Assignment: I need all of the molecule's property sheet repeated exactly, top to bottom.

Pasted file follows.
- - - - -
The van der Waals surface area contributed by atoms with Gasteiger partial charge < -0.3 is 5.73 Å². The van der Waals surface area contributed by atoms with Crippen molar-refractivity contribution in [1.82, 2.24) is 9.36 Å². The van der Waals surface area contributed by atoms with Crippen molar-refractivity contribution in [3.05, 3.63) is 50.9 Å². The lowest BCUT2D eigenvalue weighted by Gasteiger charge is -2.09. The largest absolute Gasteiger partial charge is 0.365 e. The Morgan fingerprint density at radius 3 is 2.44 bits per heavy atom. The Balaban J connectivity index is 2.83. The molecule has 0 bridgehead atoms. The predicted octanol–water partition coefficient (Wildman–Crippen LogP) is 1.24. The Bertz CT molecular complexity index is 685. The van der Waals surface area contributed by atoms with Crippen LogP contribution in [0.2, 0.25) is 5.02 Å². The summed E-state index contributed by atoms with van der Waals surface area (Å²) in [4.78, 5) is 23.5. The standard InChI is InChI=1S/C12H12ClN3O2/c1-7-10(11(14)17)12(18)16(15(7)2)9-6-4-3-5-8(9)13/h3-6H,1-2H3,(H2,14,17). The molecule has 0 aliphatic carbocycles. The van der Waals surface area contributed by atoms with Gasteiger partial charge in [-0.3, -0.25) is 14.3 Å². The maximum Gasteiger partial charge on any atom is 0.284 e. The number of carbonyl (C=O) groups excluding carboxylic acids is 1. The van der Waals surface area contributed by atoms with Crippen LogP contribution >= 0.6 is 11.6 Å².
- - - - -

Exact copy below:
The van der Waals surface area contributed by atoms with Gasteiger partial charge < -0.3 is 5.73 Å². The van der Waals surface area contributed by atoms with Crippen molar-refractivity contribution in [1.82, 2.24) is 9.36 Å². The van der Waals surface area contributed by atoms with Crippen molar-refractivity contribution in [3.05, 3.63) is 50.9 Å². The lowest BCUT2D eigenvalue weighted by Gasteiger charge is -2.09. The largest absolute Gasteiger partial charge is 0.365 e. The Morgan fingerprint density at radius 3 is 2.44 bits per heavy atom. The Balaban J connectivity index is 2.83. The molecule has 0 bridgehead atoms. The predicted octanol–water partition coefficient (Wildman–Crippen LogP) is 1.24. The Bertz CT molecular complexity index is 685. The van der Waals surface area contributed by atoms with Crippen LogP contribution in [0.2, 0.25) is 5.02 Å². The summed E-state index contributed by atoms with van der Waals surface area (Å²) in [4.78, 5) is 23.5. The standard InChI is InChI=1S/C12H12ClN3O2/c1-7-10(11(14)17)12(18)16(15(7)2)9-6-4-3-5-8(9)13/h3-6H,1-2H3,(H2,14,17). The molecule has 0 aliphatic carbocycles. The van der Waals surface area contributed by atoms with Gasteiger partial charge in [-0.3, -0.25) is 14.3 Å². The maximum Gasteiger partial charge on any atom is 0.284 e. The number of carbonyl (C=O) groups excluding carboxylic acids is 1. The van der Waals surface area contributed by atoms with Crippen LogP contribution >= 0.6 is 11.6 Å².